(see about 1:38 in this short video about Pandora ecology)

    It’s a pretty heavy-handed stretch. Having the human-like Na’vi evolve from monkey-like ancestors is a step too far in my opinion; but I guess it’s a natural consequence of A) giving Pandora a distinctive and fairly consistent ecosystem, but B) insisting the main race be fundamentally humanoid ‘so the audience can relate’.

  92. #92 MadScientist
    March 25, 2010

    Ah, good ol’ Jim – I don’t watch his movies (they just don’t appeal to me) but I hear a lot of good things about him. It’s always great to see some sensible celebrities (I really miss the likes of Johnny Carson and Steve Allen – Allen was religious but a great guy) – the celebrity world seems particularly into whatever nonsense is out there. How many gossip mags out there ever paint a picture of a sensible celebrity?

  93. #93 kjd1005
    March 25, 2010

    I can answer the question about the N’avi and six legs vs 2.. you had to want to have sex with the N’avi and they felt that the extra legs got in the way..

    seriously… they designed them and then scaled it back until a reasonable cross section of males (gay and straight) wanted to have sex with them.

    had to lose the legs.. and connect the blinking hair thingy… in the next version they are having sex with their doowas connected…

    the link! the link!

  94. #94 WowbaggerOM
    March 25, 2010

    I saw Avatar, was glad I saw it and recommended that other people see it, too. But that was everything to do with its filmmaking aspects and nothing to do with the plot or the characters; had they all died at the end I wouldn’t have been any less happy with the experience.

    And the dialogue was painful at times – James Cameron’s not quite at George Lucas levels of agonising, but nor is he Joel & Ethan Coen.

  95. #95 Brownian, OM
    March 26, 2010

    And the dialogue was painful at times – James Cameron’s not quite at George Lucas levels of agonising, but nor is he Joel & Ethan Coen.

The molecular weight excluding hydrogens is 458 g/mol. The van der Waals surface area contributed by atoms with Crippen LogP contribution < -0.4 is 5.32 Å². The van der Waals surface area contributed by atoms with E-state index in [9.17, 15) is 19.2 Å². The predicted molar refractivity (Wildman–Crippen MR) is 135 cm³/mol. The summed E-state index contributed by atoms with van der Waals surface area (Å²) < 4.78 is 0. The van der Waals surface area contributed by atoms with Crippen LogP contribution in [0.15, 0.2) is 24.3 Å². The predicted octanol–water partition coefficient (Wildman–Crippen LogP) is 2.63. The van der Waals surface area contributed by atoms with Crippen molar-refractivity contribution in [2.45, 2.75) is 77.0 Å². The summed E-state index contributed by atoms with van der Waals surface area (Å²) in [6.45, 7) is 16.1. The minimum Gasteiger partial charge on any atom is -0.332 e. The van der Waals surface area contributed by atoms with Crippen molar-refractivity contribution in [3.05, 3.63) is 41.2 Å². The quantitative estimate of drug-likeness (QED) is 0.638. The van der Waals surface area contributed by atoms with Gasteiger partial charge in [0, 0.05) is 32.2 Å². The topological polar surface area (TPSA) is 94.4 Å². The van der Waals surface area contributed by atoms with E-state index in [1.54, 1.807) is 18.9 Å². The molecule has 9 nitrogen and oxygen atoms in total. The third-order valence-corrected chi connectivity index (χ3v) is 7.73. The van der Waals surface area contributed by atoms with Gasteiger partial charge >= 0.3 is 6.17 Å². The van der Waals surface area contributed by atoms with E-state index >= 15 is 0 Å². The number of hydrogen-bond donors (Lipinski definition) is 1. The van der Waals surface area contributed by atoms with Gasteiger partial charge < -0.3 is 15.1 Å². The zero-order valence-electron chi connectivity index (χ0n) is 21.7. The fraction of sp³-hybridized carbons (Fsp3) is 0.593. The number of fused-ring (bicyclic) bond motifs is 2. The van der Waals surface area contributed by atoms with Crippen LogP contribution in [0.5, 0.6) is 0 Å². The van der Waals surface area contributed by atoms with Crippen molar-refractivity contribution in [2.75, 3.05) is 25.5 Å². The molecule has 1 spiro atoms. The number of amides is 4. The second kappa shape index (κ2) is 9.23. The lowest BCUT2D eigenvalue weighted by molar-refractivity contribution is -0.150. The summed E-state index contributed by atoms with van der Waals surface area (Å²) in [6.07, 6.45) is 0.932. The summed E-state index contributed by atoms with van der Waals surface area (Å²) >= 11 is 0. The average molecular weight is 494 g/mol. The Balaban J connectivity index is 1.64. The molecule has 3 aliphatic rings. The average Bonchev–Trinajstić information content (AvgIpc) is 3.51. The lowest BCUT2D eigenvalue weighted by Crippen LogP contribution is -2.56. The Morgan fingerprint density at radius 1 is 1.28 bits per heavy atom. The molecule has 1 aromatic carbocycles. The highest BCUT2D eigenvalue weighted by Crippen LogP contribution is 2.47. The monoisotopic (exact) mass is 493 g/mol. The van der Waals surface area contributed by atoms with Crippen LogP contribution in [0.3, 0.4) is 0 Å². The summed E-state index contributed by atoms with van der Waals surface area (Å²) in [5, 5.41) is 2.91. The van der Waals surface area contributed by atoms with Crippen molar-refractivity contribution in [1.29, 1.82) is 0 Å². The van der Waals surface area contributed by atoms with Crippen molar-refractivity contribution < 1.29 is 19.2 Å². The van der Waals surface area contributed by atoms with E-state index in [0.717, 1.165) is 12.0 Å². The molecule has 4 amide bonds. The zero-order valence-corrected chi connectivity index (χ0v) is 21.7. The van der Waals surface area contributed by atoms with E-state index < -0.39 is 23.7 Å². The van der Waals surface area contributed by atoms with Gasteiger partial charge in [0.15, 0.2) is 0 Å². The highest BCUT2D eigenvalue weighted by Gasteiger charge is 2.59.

This is what happens when you muntxa a tute in the tsahaylu!

  96. #96 aratina cage
    March 26, 2010

    Brownian: “…when you fuck a person in the neural connection.”

    Did you misspell “tsaheylu”?

  97. #97 Feynmaniac
    March 26, 2010

    I just have one question about Avatar. what did the Na’vi evolve from? everything else on that planet has 6 legs.

    I’ve read rumors that Eywa/biological-internet created the Na’vi based on human beings, hence the similarities.

    Whatever the case, Cameron has said he would explain the similarities in the novel of the movie.

  98. #98 Brownian, OM
    March 26, 2010

    Did you misspell “tsaheylu”?

    Not according to this source.

    I don’t think even Neytiri could cure Waltersobchak’s insanity.

    “Saturday, Dr. Armstrong is Shabbos, the Jewish day of rest. That means that I don’t work, I don’t get in my avatar, I don’t fucking ride in a Samson, I don’t pick up a gun, I don’t hunt from an ikran, and I sure as shit don’t fucking collect plant samples! Shomer shabbos!

  99. #99 Brownian, OM
    March 26, 2010

    Oops. Dr. “Augustine”. I don’t know where Armstrong came from.

  100. #100 aratina cage
    March 26, 2010

    Brownian, thanks for the link. I see the spelling for tsahaylu/tsaheylu is controversial. (I was using Na’vi – English Dictionary by Taronyu.)

    Just wondering, did I correctly guess at what you meant? (And in regards to that, I eagerly await the tsahaylu-sex scene that is supposed to be included on the DVD version of the movie.)

  101. #101 aratina cage
    March 26, 2010

    #98,

    Oh, it’s a quote from the Dude’s friend. Looks like I got it right. :)

    <Litella>”Never mind.”</Litella>

  102. #102 Brownian, OM
    March 26, 2010

    Just wondering, did I correctly guess at what you meant?

    Ha-ha! Yes! I took the words for ‘mate’ and ‘person’ (couldn’t find ‘stranger’) from the same dictionary you did. And now I see why a quick search in that dictionary for ‘tsahaylu’ didn’t turn anything up. Who knew there’d already be romanisation issues in a language that’s less than a decade old?

  103. #103 aratina cage
    March 29, 2010

    My attempt at translating “This is what happens when you muntxa a tute in the tsahaylu!” into Na’vi:

    Fìkemur ngal leykängen a krr nga muntxa solängi ke awnomuma tuteru mi ketse a’usia!

    Dissected here.